In light of persistent terrorist attacks in Europe and elsewhere, the study of terrorist resourcing and financing has attracted renewed attention. How are terrorists' networks financed? Who raises the financial "resources," and how do they transfer them across borders? How does the global financial industry facilitate or impede these transfers? Answers to these and other questions can help law enforcement investigate, disrupt, and neutralize cross-border terrorist resourcing. Evidence and data on this phenomenon is scarce, of questionable quality, irreplicable, and can be difficult to come by. This study is the first comprehensive effort to collect, code, analyze, and compare available open-source case law data on transnational terrorist resourcing networks. Under the study's methodology, the conventional yet strict focus on financing is broadened to resources, which includes forms other than cash, including trade-based fraud and online social networks. The analysis reveals common crossborder resourcing patterns and usage of financial intermediaries such as banks. It thus contributes to the ongoing optimization of anti-terrorist resourcing laws, policies, and risk-management practices.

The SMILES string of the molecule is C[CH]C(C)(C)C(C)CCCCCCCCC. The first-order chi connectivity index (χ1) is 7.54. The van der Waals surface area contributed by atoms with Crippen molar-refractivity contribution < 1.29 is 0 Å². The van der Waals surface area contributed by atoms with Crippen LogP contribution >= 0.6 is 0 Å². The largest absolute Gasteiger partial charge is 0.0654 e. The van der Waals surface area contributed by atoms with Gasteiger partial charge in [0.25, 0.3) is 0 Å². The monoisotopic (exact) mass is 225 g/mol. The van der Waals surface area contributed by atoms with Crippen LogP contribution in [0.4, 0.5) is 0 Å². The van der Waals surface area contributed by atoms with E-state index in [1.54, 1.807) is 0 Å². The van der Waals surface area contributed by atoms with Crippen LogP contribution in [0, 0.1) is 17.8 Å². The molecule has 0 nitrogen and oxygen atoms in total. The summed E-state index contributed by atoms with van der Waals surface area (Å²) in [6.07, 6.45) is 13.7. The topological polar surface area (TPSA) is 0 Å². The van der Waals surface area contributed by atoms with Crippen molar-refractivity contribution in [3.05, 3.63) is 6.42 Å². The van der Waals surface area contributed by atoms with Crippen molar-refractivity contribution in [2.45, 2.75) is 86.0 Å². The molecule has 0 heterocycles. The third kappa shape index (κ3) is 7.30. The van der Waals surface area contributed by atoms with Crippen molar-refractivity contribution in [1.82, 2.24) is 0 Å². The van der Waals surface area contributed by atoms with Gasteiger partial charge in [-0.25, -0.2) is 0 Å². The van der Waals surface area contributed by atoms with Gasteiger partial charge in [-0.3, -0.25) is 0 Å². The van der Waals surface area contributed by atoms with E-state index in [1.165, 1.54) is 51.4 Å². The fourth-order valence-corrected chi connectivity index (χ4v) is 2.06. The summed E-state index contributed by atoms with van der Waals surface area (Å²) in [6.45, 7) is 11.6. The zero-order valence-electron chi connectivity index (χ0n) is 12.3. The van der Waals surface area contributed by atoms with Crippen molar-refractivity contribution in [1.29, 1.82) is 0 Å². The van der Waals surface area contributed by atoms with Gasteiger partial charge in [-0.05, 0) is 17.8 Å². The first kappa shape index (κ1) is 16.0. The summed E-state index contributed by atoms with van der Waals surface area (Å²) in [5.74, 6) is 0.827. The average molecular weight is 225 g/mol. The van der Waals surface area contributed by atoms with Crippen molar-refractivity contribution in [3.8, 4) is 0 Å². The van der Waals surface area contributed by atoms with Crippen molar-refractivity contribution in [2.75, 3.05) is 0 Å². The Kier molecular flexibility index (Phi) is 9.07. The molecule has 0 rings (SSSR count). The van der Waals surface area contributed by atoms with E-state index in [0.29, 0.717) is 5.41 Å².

Christian Leuprecht, Arthur Cockfield, Pamela Simpson & Maseeh Haseeb,
Tracking Transnational Terrorist Resourcing Nodes and Networks,
46 Fla. St. U. L. Rev.